For BV, I'll keep it simple:

Here is a NOTAM, Notice to Airman, a procedure the FAA uses as an advisory service for aviation matters, weather, war zones, etc. Very good intel source BTW:
A0369/15 (FDC 5/2817) - SPECIAL NOTICE...DUE TO MILITARY ACTIVITIES ON 1030/1090 MHZ, THE TRAFFIC ALERT AND COLLISION AVOIDANCE SYSTEM (TCAS) AND AUTOMATIC DEPENDENT SYSTEM BROADCAST (ADS- SURVEILLANCE MAY BE UNRELIABLE IN THE AIRSPACE OVER THE STATES OF VIRGINIA, NORTH CAROLINA, SOUTH CAROLINA, GEORGIA, AND FLORIDA, AND EXTENDING APPROXIMATELY 200NM OFFSHORE. PILOTS ARE ADVISED THAT THE TRAFFIC ALERT AND COLLISION AVOIDANCE SYSTEM (TCAS) MAY FAIL TO ESTABLISH TRACKS ON NEARBY AIRCRAFT AND MAY FAIL TO RECEIVE TRAFFIC ALERTS (TA) AND/OR RESOLUTION ADVISORIES (RA). FURTHER, PILOTS ARE ADVISED THAT TRACKS MAY FIRST APPEAR WITHIN CLOSE PROXIMITY TO THEIR AIRCRAFT AND MAY IMMEDIATELY GO INTO TA/RA STATUS. FALSE ALERTS ARE NOT EXPECTED TO BE GENERATED BY THIS MILITARY ACTIVITY AND ANY ALERTS SHALL BE TREATED AS REAL
The two systems referred to are TCAS (Trafffic Collision Avoidance System) and ADS-B (Automatic Dependent Surveillance Broadcast-BTW there are ADS-C,CPDLC, ATC COM, ACARS, AOC which have related functions which seem to be not affected).


Image

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Starting with ADS-B, which is for ATC to coordinate with transponder equipped A/C, which virtually all aircraft have, and is mandatory for commercial airliners. This system is diagrammed above and is ground-based integrated with avionics on the planes.

The NOTAM says will be unreliable because it operates on the referenced frequencies. The ADS-B system can be configured for aircraft-to aircraft collision avoidance as well as providing secondary radar targets (virtual, not primary). That's why any manipulation of these freqs can not only make aircraft appear and dissappear for nefarious or offensive purposes, they can be hijacked to display wrong positions of two approaching aircraft and even have rogue voice transmissions.

Now for TCAS. Here is a visual:

Image

TAs are Traffic advisories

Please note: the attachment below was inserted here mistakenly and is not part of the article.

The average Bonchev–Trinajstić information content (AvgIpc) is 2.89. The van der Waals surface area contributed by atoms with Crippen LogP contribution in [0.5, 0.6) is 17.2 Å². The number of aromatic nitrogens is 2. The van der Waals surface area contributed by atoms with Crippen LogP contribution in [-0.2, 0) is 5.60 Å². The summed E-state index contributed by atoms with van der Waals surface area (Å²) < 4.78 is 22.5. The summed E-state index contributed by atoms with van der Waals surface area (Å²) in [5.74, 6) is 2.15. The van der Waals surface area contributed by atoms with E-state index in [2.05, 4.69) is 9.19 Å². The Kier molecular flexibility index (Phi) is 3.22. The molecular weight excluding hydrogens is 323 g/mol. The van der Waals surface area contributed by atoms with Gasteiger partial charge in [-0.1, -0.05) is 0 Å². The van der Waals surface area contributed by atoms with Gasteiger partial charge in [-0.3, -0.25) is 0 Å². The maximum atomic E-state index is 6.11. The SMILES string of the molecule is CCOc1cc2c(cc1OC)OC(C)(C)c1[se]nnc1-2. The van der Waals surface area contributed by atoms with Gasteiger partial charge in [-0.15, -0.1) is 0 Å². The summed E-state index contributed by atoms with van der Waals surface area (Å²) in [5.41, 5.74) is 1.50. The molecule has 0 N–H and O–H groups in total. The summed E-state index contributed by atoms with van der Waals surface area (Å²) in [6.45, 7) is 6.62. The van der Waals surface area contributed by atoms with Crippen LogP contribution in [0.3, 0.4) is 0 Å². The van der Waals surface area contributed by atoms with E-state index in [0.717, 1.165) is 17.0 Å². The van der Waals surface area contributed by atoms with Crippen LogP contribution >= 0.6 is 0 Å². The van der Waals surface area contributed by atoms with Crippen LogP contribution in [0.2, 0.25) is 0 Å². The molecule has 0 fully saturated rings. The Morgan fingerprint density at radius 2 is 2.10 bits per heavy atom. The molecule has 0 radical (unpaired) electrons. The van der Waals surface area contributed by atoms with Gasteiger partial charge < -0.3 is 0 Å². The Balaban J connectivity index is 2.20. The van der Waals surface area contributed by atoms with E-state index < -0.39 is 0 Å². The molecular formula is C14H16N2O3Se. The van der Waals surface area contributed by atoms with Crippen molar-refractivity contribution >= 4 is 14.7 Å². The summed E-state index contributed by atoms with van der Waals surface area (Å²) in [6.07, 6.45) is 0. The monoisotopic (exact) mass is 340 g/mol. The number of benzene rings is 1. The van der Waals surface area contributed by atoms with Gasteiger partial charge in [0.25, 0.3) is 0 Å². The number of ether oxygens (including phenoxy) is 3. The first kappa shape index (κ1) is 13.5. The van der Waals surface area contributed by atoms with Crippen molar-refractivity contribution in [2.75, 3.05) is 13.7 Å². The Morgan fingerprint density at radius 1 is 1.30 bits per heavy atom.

RAs are resolution advisories (the computer will interpret whatever input, real or imaginary and make an recommendation)

Image

To save time, I will copy Wikipedia to expalin:
the following points receive emphasis during pilot training:

Do not manoeuver in a direction opposite to that indicated by the RA because this may result in a collision.
Inform the controller of the RA as soon as permitted by flight crew workload after responding to the RA. There is no requirement to make this notification prior to initiating the RA response.
Be alert for the removal of RAs or the weakening of RAs so that deviations from a cleared altitude are minimized.
If possible, comply with the controller's clearance, e.g. turn to intercept an airway or localizer, at the same time as responding to an RA.
When the RA event is completed, promptly return to the previous ATC clearance or instruction or comply with a revised ATC clearance or instruction

Type Text Meaning Required action[1][2][5]
TA Traffic; traffic. Intruder near both horizontally and vertically. Attempt visual contact, and be prepared to manoeuvre if an RA occurs.
RA Climb; climb. Intruder will pass below Begin climbing at 1500–2000 ft/min
RA Descend. Descend. Intruder will pass above. Begin descending at 1500–2000 ft/min
RA Increase climb. Intruder will pass just below Climb at 2500 – 3000 ft/min.
RA Increase descent. Intruder will pass just above. Descend at 2500 – 3000 ft/min.
RA Reduce climb. Intruder is probably well below. Climb at a slower rate.
RA Reduce descent. Intruder is probably well above. Descend at a slower rate.
RA Climb; climb now. Intruder that was passing above, will now pass below. Change from a descent to a climb.